It would be bad news, but we’re preparing. The Prime Minister will shortly be convening the Government to speed up and intensify the preparations, under every scenario. Including a no-deal. We’ll protect French people.
EUROPEAN PARLIAMENT SEAT
The European Parliament session planned in Strasbourg next week has been cancelled and will remain in Brussels. Isn’t COVID-19 a convenient excuse?
It’s a bad decision by the European Parliament; we’ve said so to its President, David Sassoli. The Parliament’s seat is in Strasbourg, it’s written into the treaties; above all it’s a symbol of history, of Franco-German and European reconciliation. There’s no question of abandoning that. I’ll be going to Strasbourg on Monday to signal our support. We’ll work to ensure the MEPs feel good there; the State and local authorities are investing hugely - more than €180 million over three years - to improve conditions for transport and hospitality. There are legitimate health concerns, but on that point we’ve set out a very strict health protocol enabling the session to be hosted under good conditions for MEPs, staff and Strasbourgers. The cancellation is especially hard to understand given that Brussels is also in a red zone! We’re insisting on the swift return of sessions to Strasbourg in October.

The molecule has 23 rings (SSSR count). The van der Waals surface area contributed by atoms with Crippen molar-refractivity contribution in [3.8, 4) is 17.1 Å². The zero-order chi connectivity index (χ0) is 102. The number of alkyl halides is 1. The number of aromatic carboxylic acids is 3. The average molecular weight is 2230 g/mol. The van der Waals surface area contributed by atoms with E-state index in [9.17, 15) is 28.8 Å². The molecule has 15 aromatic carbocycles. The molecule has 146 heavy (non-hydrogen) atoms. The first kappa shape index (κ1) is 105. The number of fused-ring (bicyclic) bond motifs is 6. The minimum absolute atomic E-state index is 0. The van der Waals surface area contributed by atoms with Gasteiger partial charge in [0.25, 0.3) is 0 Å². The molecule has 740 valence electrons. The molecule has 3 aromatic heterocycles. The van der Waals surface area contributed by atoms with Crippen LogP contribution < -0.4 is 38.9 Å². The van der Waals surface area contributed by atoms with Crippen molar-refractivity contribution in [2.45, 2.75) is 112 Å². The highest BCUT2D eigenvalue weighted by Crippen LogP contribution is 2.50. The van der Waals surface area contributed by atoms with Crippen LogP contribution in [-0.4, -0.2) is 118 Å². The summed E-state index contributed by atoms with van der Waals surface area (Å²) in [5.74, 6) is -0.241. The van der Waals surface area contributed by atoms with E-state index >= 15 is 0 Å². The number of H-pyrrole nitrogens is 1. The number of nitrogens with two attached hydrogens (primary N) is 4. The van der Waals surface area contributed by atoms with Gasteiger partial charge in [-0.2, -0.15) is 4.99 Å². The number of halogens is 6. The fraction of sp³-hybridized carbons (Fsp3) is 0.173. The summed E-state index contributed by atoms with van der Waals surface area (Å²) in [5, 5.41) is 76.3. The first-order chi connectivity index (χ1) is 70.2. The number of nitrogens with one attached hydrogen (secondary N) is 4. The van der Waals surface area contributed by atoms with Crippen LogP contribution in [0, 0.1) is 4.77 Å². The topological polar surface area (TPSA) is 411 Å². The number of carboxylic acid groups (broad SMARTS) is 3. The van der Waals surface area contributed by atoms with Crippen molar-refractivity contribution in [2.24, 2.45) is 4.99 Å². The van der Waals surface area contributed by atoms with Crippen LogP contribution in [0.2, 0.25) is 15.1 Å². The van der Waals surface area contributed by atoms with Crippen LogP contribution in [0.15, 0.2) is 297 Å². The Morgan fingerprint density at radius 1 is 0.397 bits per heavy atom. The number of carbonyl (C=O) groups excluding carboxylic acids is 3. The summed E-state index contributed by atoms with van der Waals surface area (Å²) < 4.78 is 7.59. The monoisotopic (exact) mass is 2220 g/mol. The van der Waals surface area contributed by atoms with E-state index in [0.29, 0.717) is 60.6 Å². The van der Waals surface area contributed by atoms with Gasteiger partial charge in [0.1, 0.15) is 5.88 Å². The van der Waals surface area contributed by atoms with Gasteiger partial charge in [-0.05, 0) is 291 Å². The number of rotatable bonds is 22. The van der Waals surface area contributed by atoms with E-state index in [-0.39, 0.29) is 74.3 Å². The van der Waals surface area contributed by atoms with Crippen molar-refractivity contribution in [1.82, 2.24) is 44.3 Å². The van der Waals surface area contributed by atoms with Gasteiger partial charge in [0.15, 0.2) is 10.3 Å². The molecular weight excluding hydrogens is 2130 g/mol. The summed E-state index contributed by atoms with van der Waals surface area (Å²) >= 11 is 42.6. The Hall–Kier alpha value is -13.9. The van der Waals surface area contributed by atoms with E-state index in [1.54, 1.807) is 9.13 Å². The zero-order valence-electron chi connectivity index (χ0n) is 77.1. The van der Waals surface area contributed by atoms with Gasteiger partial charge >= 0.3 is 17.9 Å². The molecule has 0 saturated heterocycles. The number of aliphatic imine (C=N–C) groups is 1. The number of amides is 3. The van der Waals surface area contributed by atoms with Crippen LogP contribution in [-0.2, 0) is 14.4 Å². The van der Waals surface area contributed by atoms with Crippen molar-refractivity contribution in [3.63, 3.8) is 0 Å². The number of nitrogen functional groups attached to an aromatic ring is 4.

The fire at the largest refugee camp on Lesbos (Greece) has revived the migrant tragedy: what can France do?
There’s the emergency and humanity response. In the coming days we’re ready to take in about 100 of the migrants who experienced the Moria Camp tragedy, particularly unaccompanied minors.